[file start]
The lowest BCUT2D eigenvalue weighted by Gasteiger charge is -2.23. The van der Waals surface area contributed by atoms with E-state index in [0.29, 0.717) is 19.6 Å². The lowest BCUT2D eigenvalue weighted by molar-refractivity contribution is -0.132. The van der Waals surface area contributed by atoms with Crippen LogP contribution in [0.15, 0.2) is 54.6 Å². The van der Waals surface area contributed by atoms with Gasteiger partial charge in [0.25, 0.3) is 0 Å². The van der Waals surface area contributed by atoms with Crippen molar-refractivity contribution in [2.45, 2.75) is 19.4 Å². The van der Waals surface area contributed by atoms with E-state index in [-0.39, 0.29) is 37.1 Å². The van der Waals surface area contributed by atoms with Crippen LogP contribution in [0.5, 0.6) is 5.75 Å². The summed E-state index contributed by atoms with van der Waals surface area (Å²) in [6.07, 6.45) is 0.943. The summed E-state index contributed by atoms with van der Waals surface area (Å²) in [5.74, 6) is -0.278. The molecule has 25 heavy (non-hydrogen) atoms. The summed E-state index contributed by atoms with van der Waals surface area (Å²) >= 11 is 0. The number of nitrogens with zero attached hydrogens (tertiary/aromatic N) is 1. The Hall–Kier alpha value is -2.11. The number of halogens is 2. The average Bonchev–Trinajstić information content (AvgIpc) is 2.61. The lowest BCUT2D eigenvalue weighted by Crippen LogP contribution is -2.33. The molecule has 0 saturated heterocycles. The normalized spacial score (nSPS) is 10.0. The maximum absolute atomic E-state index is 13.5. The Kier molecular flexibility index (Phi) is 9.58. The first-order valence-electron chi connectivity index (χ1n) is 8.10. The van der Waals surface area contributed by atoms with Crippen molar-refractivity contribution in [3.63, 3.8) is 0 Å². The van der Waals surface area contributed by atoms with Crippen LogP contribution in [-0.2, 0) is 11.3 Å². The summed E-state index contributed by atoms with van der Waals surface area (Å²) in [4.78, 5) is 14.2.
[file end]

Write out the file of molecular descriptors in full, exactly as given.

The lowest BCUT2D eigenvalue weighted by Gasteiger charge is -2.23. The van der Waals surface area contributed by atoms with E-state index in [0.29, 0.717) is 19.6 Å². The lowest BCUT2D eigenvalue weighted by molar-refractivity contribution is -0.132. The van der Waals surface area contributed by atoms with Crippen LogP contribution in [0.15, 0.2) is 54.6 Å². The van der Waals surface area contributed by atoms with Gasteiger partial charge in [0.25, 0.3) is 0 Å². The van der Waals surface area contributed by atoms with Crippen molar-refractivity contribution in [2.45, 2.75) is 19.4 Å². The van der Waals surface area contributed by atoms with E-state index in [-0.39, 0.29) is 37.1 Å². The van der Waals surface area contributed by atoms with Crippen LogP contribution in [0.5, 0.6) is 5.75 Å². The summed E-state index contributed by atoms with van der Waals surface area (Å²) in [6.07, 6.45) is 0.943. The summed E-state index contributed by atoms with van der Waals surface area (Å²) in [5.74, 6) is -0.278. The molecule has 25 heavy (non-hydrogen) atoms. The summed E-state index contributed by atoms with van der Waals surface area (Å²) >= 11 is 0. The number of nitrogens with zero attached hydrogens (tertiary/aromatic N) is 1. The Hall–Kier alpha value is -2.11. The number of halogens is 2. The average Bonchev–Trinajstić information content (AvgIpc) is 2.61. The lowest BCUT2D eigenvalue weighted by Crippen LogP contribution is -2.33. The molecule has 0 saturated heterocycles. The normalized spacial score (nSPS) is 10.0. The maximum absolute atomic E-state index is 13.5. The Kier molecular flexibility index (Phi) is 9.58. The first-order valence-electron chi connectivity index (χ1n) is 8.10. The van der Waals surface area contributed by atoms with Crippen molar-refractivity contribution in [3.63, 3.8) is 0 Å². The van der Waals surface area contributed by atoms with Crippen LogP contribution in [-0.2, 0) is 11.3 Å². The summed E-state index contributed by atoms with van der Waals surface area (Å²) in [4.78, 5) is 14.2.